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Will VMware be the next Google?

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These days “Virtualization” and virtualization software maker VMware are hot in both IT world and the Wallstreet. Jim Cramer pumped it as next Google on his “Mad Money” show on CNBC; guys at “Fast Money” (also CNBC) touted it as the next big thing. Both of them encouraging people buy the EMC (parent co. of VMware) stocks. My take is: whenever someone touted something as the next big thing, be very careful.

So what is virtulization exactly? In simple English, it let a computer to simulate many computers for testing new software, configuration, before formal deployment. This will cut the cost of buying all the servers, setting up a big testing lab etc. I read about the software from a book talking about “how to set up software small business”. This is relevant to small business because their budget is more tight compared to big IT giants like IBM.

The talking point in VMware’s S1 prospectus is currently there is less than 10% of servers in the world have installed this software. I remember Home Inns said something similar: in China top 10 hotels brands have 6% of the market share; in the US, top 10 chains have 60% of the market share. We all know the wallstreet is addicted to the growth.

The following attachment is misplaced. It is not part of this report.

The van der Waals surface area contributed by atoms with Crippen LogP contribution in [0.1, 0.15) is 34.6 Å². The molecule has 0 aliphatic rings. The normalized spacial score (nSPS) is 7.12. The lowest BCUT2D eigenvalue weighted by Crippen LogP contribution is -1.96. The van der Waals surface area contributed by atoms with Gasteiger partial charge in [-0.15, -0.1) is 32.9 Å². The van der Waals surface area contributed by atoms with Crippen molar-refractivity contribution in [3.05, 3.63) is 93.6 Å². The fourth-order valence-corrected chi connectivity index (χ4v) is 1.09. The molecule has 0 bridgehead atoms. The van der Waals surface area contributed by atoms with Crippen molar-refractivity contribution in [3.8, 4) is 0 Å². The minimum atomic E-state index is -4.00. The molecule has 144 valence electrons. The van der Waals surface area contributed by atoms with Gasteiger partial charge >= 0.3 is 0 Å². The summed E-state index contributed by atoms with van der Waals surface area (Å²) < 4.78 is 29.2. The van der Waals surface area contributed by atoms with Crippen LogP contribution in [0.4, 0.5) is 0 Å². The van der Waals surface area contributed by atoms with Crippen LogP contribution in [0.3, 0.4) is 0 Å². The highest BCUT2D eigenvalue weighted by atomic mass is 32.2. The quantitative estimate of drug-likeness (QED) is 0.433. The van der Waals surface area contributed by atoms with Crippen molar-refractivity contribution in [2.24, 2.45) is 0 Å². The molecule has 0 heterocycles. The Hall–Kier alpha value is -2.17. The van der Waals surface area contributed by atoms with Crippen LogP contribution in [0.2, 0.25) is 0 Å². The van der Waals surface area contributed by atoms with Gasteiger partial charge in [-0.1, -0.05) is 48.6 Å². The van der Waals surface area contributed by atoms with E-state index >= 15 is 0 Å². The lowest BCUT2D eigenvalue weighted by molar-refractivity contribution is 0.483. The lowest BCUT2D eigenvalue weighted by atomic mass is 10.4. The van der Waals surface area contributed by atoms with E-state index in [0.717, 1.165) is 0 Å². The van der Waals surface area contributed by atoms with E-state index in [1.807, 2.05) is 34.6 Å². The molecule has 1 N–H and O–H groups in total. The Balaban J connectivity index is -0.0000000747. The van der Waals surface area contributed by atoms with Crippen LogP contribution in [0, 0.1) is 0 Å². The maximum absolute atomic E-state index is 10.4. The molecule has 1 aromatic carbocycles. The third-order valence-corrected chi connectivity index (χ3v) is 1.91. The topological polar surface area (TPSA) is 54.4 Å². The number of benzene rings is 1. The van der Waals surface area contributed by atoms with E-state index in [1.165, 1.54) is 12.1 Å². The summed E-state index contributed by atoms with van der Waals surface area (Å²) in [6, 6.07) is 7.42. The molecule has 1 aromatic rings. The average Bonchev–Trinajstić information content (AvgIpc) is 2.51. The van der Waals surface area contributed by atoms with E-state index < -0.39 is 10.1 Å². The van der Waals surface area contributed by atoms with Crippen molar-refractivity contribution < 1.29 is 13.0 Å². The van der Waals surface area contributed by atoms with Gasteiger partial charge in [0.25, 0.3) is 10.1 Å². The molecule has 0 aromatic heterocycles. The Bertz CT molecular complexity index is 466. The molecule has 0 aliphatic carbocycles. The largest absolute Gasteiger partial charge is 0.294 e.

The problem is, EMC stock has already got a nice run (up $4.84) in the past 6 months. Also even if VMware got the top price for IPO, the benefit to EMC is limited because the difference of size. VMware will have 375 m shares, EMC has 2.1 b shares, if VMware priced at $30, that’s means each EMC share will get $30 * 375 / 2100 = $5.36. Keep in mind EMC can not sell the VMware stocks right away.

For the record, some “boom and bust” sillicon valley tech IPOs include Rackable Systems (RACK), a blade system maker, and DivX , the video software maker. On the other hand, Riverbed (RVBD) is one of the strongest. I talked to a friend who works on Networking, his was very impressed with Riverbed’s products.

7 replies on “Will VMware be the next Google?”

“In simple English, it let a computer to simulate many computers for at testing new software, configuration, before formal deployment. This will cut the cost of buying all the servers, setting up a big testing lab etc. I read about the software from a book talking about “how to set up software small business”. This is relevant to small business because their budget is more tight compared to big IT giants like IBM.”

Dude you need to read more on this subject. Some of the largest banks, energy, and insurance companies are using VMware for more than systems testing. In the last 4 weeks I have visited at least two large banks and a large energy company that are using VMware for production applications. Also, by the way that “small business” you are talking about is not that small. A few years ago VMware put out a free player version called VMware Player so that anyone could run a VMware image. This has revolutionized training, marketing, and provisioning. In fact I would say it was analogous to what Adobe did for PDF. Also, if you research what Gartner says about power consumption in IT you will see that virtualization is a no brainier. You can see more of what I have to say on my blog site:

johnmwillis.com
John

John,
You seems like a geek. I’m a software developer too but I’m not
very familar with the Virtualization and its applications.

However, I do have sigificant experience on IPOs, stocks, etc. I think
this “virtualization” thing could have potential, but I don’t know how big